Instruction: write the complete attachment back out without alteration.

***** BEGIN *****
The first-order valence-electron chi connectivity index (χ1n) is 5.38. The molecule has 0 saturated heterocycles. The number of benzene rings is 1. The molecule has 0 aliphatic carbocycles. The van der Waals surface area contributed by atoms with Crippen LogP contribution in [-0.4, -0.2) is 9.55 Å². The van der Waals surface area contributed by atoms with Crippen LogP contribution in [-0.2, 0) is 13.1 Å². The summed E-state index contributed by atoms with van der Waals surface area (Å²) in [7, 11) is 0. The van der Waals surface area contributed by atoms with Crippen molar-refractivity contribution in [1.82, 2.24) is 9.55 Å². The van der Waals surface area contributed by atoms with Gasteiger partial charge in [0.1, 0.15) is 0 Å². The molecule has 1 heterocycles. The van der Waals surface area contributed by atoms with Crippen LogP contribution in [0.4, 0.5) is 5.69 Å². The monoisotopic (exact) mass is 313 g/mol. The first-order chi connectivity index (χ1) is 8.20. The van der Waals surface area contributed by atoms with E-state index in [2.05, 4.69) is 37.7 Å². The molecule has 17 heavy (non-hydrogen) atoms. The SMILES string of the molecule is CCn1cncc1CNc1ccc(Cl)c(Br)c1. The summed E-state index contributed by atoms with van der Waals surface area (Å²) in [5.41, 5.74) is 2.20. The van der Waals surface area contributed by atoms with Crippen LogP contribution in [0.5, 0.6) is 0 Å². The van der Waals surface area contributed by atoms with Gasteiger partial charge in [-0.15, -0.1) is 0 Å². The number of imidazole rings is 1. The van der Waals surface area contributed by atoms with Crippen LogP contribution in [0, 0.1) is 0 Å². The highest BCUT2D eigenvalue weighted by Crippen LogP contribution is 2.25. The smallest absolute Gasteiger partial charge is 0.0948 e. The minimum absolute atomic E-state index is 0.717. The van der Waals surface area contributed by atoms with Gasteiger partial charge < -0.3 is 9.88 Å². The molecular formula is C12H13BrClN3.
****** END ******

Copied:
The first-order valence-electron chi connectivity index (χ1n) is 5.38. The molecule has 0 saturated heterocycles. The number of benzene rings is 1. The molecule has 0 aliphatic carbocycles. The van der Waals surface area contributed by atoms with Crippen LogP contribution in [-0.4, -0.2) is 9.55 Å². The van der Waals surface area contributed by atoms with Crippen LogP contribution in [-0.2, 0) is 13.1 Å². The summed E-state index contributed by atoms with van der Waals surface area (Å²) in [7, 11) is 0. The van der Waals surface area contributed by atoms with Crippen molar-refractivity contribution in [1.82, 2.24) is 9.55 Å². The van der Waals surface area contributed by atoms with Gasteiger partial charge in [0.1, 0.15) is 0 Å². The molecule has 1 heterocycles. The van der Waals surface area contributed by atoms with Crippen LogP contribution in [0.4, 0.5) is 5.69 Å². The monoisotopic (exact) mass is 313 g/mol. The first-order chi connectivity index (χ1) is 8.20. The van der Waals surface area contributed by atoms with E-state index in [2.05, 4.69) is 37.7 Å². The molecule has 17 heavy (non-hydrogen) atoms. The SMILES string of the molecule is CCn1cncc1CNc1ccc(Cl)c(Br)c1. The summed E-state index contributed by atoms with van der Waals surface area (Å²) in [5.41, 5.74) is 2.20. The van der Waals surface area contributed by atoms with Crippen LogP contribution in [0.5, 0.6) is 0 Å². The van der Waals surface area contributed by atoms with Gasteiger partial charge in [-0.15, -0.1) is 0 Å². The number of imidazole rings is 1. The van der Waals surface area contributed by atoms with Crippen LogP contribution in [0, 0.1) is 0 Å². The highest BCUT2D eigenvalue weighted by Crippen LogP contribution is 2.25. The smallest absolute Gasteiger partial charge is 0.0948 e. The minimum absolute atomic E-state index is 0.717. The van der Waals surface area contributed by atoms with Gasteiger partial charge < -0.3 is 9.88 Å². The molecular formula is C12H13BrClN3.